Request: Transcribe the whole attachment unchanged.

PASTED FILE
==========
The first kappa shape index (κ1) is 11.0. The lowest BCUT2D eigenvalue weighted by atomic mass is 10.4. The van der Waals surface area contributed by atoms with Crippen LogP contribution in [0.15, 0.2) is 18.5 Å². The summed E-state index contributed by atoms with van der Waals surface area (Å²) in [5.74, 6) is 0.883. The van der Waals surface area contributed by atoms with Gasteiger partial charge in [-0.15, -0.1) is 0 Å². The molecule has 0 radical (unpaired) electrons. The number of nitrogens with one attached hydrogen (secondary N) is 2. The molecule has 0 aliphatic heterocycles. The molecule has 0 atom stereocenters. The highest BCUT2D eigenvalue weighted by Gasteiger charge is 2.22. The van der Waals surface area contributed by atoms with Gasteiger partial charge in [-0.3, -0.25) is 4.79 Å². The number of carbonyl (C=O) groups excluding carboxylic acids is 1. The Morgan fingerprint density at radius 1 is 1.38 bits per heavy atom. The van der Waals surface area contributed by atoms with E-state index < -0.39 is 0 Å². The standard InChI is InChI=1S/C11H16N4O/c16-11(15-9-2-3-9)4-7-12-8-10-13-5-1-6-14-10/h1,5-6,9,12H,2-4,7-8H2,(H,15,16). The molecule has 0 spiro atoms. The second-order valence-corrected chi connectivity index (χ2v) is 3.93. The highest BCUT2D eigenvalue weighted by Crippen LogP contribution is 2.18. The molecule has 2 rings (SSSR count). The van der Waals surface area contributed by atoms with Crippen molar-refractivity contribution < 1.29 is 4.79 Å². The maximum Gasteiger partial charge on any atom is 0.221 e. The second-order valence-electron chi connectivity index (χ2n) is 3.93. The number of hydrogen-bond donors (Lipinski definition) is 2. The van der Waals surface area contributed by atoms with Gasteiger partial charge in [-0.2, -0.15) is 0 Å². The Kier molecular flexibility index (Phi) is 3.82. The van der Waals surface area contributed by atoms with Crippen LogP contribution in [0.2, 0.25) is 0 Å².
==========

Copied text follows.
The first kappa shape index (κ1) is 11.0. The lowest BCUT2D eigenvalue weighted by atomic mass is 10.4. The van der Waals surface area contributed by atoms with Crippen LogP contribution in [0.15, 0.2) is 18.5 Å². The summed E-state index contributed by atoms with van der Waals surface area (Å²) in [5.74, 6) is 0.883. The van der Waals surface area contributed by atoms with Gasteiger partial charge in [-0.15, -0.1) is 0 Å². The molecule has 0 radical (unpaired) electrons. The number of nitrogens with one attached hydrogen (secondary N) is 2. The molecule has 0 aliphatic heterocycles. The molecule has 0 atom stereocenters. The highest BCUT2D eigenvalue weighted by Gasteiger charge is 2.22. The van der Waals surface area contributed by atoms with Gasteiger partial charge in [-0.3, -0.25) is 4.79 Å². The number of carbonyl (C=O) groups excluding carboxylic acids is 1. The Morgan fingerprint density at radius 1 is 1.38 bits per heavy atom. The van der Waals surface area contributed by atoms with E-state index < -0.39 is 0 Å². The standard InChI is InChI=1S/C11H16N4O/c16-11(15-9-2-3-9)4-7-12-8-10-13-5-1-6-14-10/h1,5-6,9,12H,2-4,7-8H2,(H,15,16). The molecule has 0 spiro atoms. The second-order valence-corrected chi connectivity index (χ2v) is 3.93. The highest BCUT2D eigenvalue weighted by Crippen LogP contribution is 2.18. The molecule has 2 rings (SSSR count). The van der Waals surface area contributed by atoms with Crippen molar-refractivity contribution < 1.29 is 4.79 Å². The maximum Gasteiger partial charge on any atom is 0.221 e. The second-order valence-electron chi connectivity index (χ2n) is 3.93. The number of hydrogen-bond donors (Lipinski definition) is 2. The van der Waals surface area contributed by atoms with Gasteiger partial charge in [-0.2, -0.15) is 0 Å². The Kier molecular flexibility index (Phi) is 3.82. The van der Waals surface area contributed by atoms with Crippen LogP contribution in [0.2, 0.25) is 0 Å².